Tips for Improving Your Human Resource Functions

In previous columns, I’ve stressed how important human resource management is to the success of a business. I’ve suggested that people are your most important asset and that managing people has become more challenging. This month I will build on this theme.

Technology also offers some solutions to this task. There are many HR software programs available, as well as a number of companies that specialize in small business human resources. You can outsource some or all of your HR activities easily.

Rules & Regulations

Every employee has a right to a workplace that is free of hazards, sexual harassment and discrimination, and federal, state/provincial and local government agencies are working to ensure this.

Many new rules and regulations have been introduced in the past 30 years, and this puts a lot of pressure on owners and managers to stay current. It could take only one miscue to put a small business out of business.

Most of you don’t have an HR background, so your challenge is to become familiar with all of the various government mandated regulations and programs with which your company must comply.

Becoming Family Friendly

Is your company “family friendly?” It better be if you want to attract and retain top performers. Being “family friendly” means that your company’s scheduling and general operating policies take into reasonable account the personal needs of the employees – in particular their desire to balance job responsibilities with family responsibilities.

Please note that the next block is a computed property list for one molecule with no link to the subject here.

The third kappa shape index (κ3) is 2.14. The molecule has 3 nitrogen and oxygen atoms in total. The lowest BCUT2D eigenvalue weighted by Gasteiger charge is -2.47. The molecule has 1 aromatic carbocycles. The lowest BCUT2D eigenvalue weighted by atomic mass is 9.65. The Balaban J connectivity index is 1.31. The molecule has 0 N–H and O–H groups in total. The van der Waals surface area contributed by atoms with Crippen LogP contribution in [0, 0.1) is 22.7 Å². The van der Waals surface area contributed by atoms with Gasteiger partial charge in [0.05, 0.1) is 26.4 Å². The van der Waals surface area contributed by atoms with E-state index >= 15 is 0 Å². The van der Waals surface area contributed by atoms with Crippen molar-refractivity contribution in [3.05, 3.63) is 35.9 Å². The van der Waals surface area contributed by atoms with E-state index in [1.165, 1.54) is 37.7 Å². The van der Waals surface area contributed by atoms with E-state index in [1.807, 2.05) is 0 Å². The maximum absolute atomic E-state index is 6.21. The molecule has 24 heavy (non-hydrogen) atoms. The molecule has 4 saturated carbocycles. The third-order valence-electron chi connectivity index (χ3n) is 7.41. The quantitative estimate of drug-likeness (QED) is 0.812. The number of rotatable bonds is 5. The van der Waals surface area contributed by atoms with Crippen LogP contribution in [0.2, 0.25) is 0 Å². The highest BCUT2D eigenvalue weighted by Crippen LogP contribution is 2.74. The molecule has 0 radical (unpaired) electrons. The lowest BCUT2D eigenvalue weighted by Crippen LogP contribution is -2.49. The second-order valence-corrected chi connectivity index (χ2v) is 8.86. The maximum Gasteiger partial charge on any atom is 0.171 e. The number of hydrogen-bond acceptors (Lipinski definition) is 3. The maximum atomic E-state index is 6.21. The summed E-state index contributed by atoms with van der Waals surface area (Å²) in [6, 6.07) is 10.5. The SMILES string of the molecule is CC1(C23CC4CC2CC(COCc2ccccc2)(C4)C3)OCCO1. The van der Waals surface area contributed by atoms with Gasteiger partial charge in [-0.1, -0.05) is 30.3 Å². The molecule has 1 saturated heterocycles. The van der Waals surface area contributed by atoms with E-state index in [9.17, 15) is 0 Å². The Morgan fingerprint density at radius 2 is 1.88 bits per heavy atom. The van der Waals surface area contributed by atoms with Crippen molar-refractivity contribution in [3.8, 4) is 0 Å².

It’s become increasingly apparent that family-oriented policies do more than simply enhance a company’s recruiting initiatives. They also produce a number of bottom-line benefits – such as reduced absenteeism, fewer disability claims and fewer workplace accidents.

Practices and policies typically found in companies pursuing work and family initiatives include flexible scheduling (flextime), telecommuting, individual arrangements, employee assistance programs (EPAs) and benefit programs that enable employees to select those benefits that are relevant to their particular needs.

The Hiring Process

Hiring is a multi-step process. The first step is to understand your needs. You must identify what position to fill, when to fill it and what the costs will be.

The past several years, many kitchen and bath firms were forced to scale back on staffing. This will provide you with a solid foundation with which to move forward.

All of the signs are pointing to an economic recovery, so you will need to hire people to meet the new demands. The big questions will be: what positions, what qualifications, what experience, what to pay them and how to structure that pay.

Too often owners/managers of kitchen and bath firms make “seat of the pants” decisions regarding who, what, when and how much. They haven’t thought out strategies, written job descriptions or documented compensation plans. You shouldn’t simply be “filling jobs.” Rather, you should constantly be seeking to bring your company the skills, experience and attributes it needs to meet its challenges.

Your company will only be as strong as your weakest employee. That means you must strive to improve your workforce. You must have a written, formal training program. You have to utilize job descriptions and performance evaluations and must be a great motivator. Combine this with a good compensation program and you will attract the very best people.